Whole life insurance is designed to guarantee for your lifetime a specified benefit payable to your spouse or other beneficiaries upon your death. It also accumulates cash value over time and offers the opportunity to earn dividends.

    Universal life insurance is a hybrid, of sorts, allowing the purchaser to set her own premium (beyond a required minimum) and death benefit. In essence, it is a permanent insurance policy that combines insurance with an account that earns a tax-deferred rate of return declared by the insurance company.

    There’s no one insurance policy or coverage amount that’s right for everyone. Some people prefer to consult a financial professional to sort through the options. Whichever policy you choose, however, it’s important to choose a company in good financial standing.

    You can check an insurance company’s financial health by looking at its rating from credit rating agencies like Moody’s, which gives top tier companies an “Aaa”, and A.M. Best, which gives its highest ranked companies an “A++”.(Check here for MassMutual’s financial ratings ).

    Meanwhile, disability income insurance provides you with income should you become too sick or injured to work.

    Beneficiary forms and wills

    After any life event, including a marriage, divorce, or birth of a child, you should update the beneficiary forms for your life insurance policy, annuities, and retirement accounts, such as your IRA or 401(k).

    Such forms, which typically trump your will if a discrepancy in beneficiaries exists, help ensure those assets will eventually pass to your heirs outside of probate. Probate is the lengthy and costly legal process by which the courts settle your estate after your death.

    If you haven’t done so already, both parents should also work with an attorney to create a will, a living will, and powers of attorney, especially if you have children from a previous marriage, says Bennett.

    Don’t shortchange yourself

    It’s natural to want to give your child every advantage, including a college degree, but just be sure any savings you sock away for your child’s education do not come at the expense of your own financial well-being — a classic parent mistake.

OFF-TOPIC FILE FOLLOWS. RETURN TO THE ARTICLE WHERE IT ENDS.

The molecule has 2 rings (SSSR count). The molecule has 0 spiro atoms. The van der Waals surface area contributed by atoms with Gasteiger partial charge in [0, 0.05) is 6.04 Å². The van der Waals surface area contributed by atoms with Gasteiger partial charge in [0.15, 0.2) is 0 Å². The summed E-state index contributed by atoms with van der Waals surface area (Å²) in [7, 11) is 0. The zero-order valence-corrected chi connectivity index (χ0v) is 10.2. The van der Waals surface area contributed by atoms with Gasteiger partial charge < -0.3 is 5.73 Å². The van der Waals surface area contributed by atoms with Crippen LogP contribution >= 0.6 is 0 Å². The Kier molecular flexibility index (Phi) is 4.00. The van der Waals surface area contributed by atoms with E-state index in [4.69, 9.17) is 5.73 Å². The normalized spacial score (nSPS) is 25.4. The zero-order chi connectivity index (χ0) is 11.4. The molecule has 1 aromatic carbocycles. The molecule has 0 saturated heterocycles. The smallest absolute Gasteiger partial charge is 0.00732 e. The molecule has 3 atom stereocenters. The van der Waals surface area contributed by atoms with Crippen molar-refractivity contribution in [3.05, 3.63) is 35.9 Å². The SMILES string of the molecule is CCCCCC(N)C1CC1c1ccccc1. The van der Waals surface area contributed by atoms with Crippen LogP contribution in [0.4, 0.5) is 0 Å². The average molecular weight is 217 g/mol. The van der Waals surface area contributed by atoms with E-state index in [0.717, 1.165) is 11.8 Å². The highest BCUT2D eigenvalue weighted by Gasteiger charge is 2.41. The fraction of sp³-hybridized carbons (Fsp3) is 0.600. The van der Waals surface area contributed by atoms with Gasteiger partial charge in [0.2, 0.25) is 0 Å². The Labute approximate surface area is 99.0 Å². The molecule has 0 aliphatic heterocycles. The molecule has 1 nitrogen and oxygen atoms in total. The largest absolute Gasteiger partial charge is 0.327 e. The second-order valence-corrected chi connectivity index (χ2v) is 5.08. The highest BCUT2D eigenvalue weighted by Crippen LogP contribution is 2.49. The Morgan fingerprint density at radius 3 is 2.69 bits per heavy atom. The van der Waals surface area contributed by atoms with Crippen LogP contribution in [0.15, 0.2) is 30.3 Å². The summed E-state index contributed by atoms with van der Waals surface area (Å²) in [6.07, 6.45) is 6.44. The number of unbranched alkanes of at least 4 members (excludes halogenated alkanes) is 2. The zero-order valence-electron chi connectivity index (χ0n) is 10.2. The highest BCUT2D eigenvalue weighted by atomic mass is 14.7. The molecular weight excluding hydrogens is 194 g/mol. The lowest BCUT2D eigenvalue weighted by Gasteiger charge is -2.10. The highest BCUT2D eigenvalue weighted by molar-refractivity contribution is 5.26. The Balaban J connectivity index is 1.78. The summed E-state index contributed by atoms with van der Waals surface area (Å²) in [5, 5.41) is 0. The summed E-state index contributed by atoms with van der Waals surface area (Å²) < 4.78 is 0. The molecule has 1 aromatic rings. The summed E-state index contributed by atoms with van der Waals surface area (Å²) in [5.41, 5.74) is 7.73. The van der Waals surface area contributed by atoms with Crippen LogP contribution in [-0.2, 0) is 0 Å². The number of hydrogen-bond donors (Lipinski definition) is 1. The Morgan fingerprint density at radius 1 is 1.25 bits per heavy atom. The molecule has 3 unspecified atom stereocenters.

Once you’ve paid your monthly bills and contributed a significant portion of your salary towards retirement, you can consider using one of the savings tools available to give your progeny a head start.

    The 529 education savings plan, for example, enables parents to invest after-tax dollars in mutual funds or similar investments and any earnings are tax free if used to pay for college costs. Earnings not used for qualified expenses will be subject to federal and state taxes, plus a 10 percent penalty. Note that if your child receives a scholarship, you may make a non-qualified withdrawal for the exact amount of that scholarship from your 529 plan penalty-free, but you would still owe taxes on the earnings.

    Parents who think their child may decide not to pursue a degree may be best suited saving in a Roth IRA, from which money can also be withdrawn penalty-free to pay for college costs.

    Both tools have financial aid implications, however, and parents are advised to consider their options with care.

    There’s nothing like a newborn to melt your heart, or drain your wallet. By planning ahead, however, expectant parents can rest assured that their budget is balanced for their kids and their loved ones are provided for — even if they aren’t getting any actual sleep.


    U.S. Department of Agriculture, “The Cost of Raising a Child,” Jan 13, 2017.

    ChildCare Aware of America, “U.S. and The High Cost of Child Care,” 2018.

    Kaiser Family Foundation, “Average Annual Family Premium per Enrolled Employee for Employer-Based Health Insurance,” 2019.

    The information provided is not written or intended as specific tax or legal advice. Lenox Advisors, its employees and representatives are not authorized to give tax or legal advice. Individuals are encouraged to seek advice from their own tax or legal counsel. Individuals involved in the estate planning process should work with an estate planning team, including their own personal legal or tax counsel. Lenox Advisors, Inc. (Lenox) is a wholly owned subsidiary of NFP Corp. (NFP), a financial services holding company, New York, NY. Securities and investment advisory services offered through qualified registered representatives of MML Investors Services, LLC and NFP Corp. Member SIPC. 90 Park Ave, 17th Floor, New York, NY 10016, 212.536.6000. Services will be referred by qualified representatives of MML Investors Services, LLC (MMLIS).